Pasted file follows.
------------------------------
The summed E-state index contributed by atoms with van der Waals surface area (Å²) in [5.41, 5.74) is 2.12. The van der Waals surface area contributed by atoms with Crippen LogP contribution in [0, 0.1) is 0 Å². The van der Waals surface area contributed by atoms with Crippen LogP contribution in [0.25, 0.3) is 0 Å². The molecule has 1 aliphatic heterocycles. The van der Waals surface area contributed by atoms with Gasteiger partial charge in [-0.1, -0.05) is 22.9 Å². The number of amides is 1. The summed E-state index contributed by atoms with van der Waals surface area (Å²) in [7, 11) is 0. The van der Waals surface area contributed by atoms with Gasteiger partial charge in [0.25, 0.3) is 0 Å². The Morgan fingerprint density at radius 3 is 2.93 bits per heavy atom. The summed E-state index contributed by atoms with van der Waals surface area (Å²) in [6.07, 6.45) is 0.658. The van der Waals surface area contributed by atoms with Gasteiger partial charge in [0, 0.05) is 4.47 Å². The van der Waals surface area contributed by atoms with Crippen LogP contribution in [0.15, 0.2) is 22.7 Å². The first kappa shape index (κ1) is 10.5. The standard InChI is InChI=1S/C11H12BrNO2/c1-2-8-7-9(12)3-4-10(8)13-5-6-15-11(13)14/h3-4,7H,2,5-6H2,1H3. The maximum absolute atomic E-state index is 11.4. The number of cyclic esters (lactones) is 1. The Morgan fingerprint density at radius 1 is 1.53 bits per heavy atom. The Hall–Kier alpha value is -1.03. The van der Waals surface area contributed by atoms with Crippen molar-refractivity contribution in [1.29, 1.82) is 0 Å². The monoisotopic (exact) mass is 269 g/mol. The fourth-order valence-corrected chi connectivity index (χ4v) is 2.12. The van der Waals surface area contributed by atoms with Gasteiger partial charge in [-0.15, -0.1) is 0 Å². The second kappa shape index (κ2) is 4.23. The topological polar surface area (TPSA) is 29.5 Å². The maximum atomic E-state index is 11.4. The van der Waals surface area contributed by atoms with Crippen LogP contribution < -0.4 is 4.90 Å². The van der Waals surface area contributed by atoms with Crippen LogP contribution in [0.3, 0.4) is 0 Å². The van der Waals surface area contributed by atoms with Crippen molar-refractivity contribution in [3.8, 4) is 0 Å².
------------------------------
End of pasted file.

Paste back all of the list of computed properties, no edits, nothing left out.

The summed E-state index contributed by atoms with van der Waals surface area (Å²) in [5.41, 5.74) is 2.12. The van der Waals surface area contributed by atoms with Crippen LogP contribution in [0, 0.1) is 0 Å². The van der Waals surface area contributed by atoms with Crippen LogP contribution in [0.25, 0.3) is 0 Å². The molecule has 1 aliphatic heterocycles. The van der Waals surface area contributed by atoms with Gasteiger partial charge in [-0.1, -0.05) is 22.9 Å². The number of amides is 1. The summed E-state index contributed by atoms with van der Waals surface area (Å²) in [7, 11) is 0. The van der Waals surface area contributed by atoms with Gasteiger partial charge in [0.25, 0.3) is 0 Å². The Morgan fingerprint density at radius 3 is 2.93 bits per heavy atom. The summed E-state index contributed by atoms with van der Waals surface area (Å²) in [6.07, 6.45) is 0.658. The van der Waals surface area contributed by atoms with Gasteiger partial charge in [0, 0.05) is 4.47 Å². The van der Waals surface area contributed by atoms with Crippen LogP contribution in [0.15, 0.2) is 22.7 Å². The first kappa shape index (κ1) is 10.5. The standard InChI is InChI=1S/C11H12BrNO2/c1-2-8-7-9(12)3-4-10(8)13-5-6-15-11(13)14/h3-4,7H,2,5-6H2,1H3. The maximum absolute atomic E-state index is 11.4. The number of cyclic esters (lactones) is 1. The Morgan fingerprint density at radius 1 is 1.53 bits per heavy atom. The Hall–Kier alpha value is -1.03. The van der Waals surface area contributed by atoms with Crippen molar-refractivity contribution in [1.29, 1.82) is 0 Å². The monoisotopic (exact) mass is 269 g/mol. The fourth-order valence-corrected chi connectivity index (χ4v) is 2.12. The van der Waals surface area contributed by atoms with Gasteiger partial charge in [-0.15, -0.1) is 0 Å². The second kappa shape index (κ2) is 4.23. The topological polar surface area (TPSA) is 29.5 Å². The maximum atomic E-state index is 11.4. The van der Waals surface area contributed by atoms with Crippen LogP contribution < -0.4 is 4.90 Å². The van der Waals surface area contributed by atoms with Crippen LogP contribution in [0.3, 0.4) is 0 Å². The van der Waals surface area contributed by atoms with Crippen molar-refractivity contribution in [3.8, 4) is 0 Å².